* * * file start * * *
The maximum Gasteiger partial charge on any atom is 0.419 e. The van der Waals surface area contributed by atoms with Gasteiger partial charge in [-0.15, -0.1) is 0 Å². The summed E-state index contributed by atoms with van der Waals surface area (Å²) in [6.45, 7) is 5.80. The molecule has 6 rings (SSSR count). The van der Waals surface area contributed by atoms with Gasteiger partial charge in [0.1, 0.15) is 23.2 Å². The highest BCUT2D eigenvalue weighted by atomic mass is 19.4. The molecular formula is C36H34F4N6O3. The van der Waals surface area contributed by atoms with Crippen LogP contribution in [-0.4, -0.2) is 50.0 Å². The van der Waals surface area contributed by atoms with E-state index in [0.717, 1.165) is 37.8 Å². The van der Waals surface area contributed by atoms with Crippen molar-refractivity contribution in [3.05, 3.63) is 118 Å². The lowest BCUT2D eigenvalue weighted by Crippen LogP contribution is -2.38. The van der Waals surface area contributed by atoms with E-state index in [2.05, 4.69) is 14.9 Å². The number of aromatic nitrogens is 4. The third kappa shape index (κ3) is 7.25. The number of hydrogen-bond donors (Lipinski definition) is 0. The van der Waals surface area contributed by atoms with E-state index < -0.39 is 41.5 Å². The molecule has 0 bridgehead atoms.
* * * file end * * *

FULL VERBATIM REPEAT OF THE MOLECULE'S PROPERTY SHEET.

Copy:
The maximum Gasteiger partial charge on any atom is 0.419 e. The van der Waals surface area contributed by atoms with Gasteiger partial charge in [-0.15, -0.1) is 0 Å². The summed E-state index contributed by atoms with van der Waals surface area (Å²) in [6.45, 7) is 5.80. The molecule has 6 rings (SSSR count). The van der Waals surface area contributed by atoms with Gasteiger partial charge in [0.1, 0.15) is 23.2 Å². The highest BCUT2D eigenvalue weighted by atomic mass is 19.4. The molecular formula is C36H34F4N6O3. The van der Waals surface area contributed by atoms with Crippen LogP contribution in [-0.4, -0.2) is 50.0 Å². The van der Waals surface area contributed by atoms with E-state index in [0.717, 1.165) is 37.8 Å². The van der Waals surface area contributed by atoms with Crippen molar-refractivity contribution in [3.05, 3.63) is 118 Å². The lowest BCUT2D eigenvalue weighted by Crippen LogP contribution is -2.38. The van der Waals surface area contributed by atoms with E-state index in [2.05, 4.69) is 14.9 Å². The number of aromatic nitrogens is 4. The third kappa shape index (κ3) is 7.25. The number of hydrogen-bond donors (Lipinski definition) is 0. The van der Waals surface area contributed by atoms with E-state index < -0.39 is 41.5 Å². The molecule has 0 bridgehead atoms.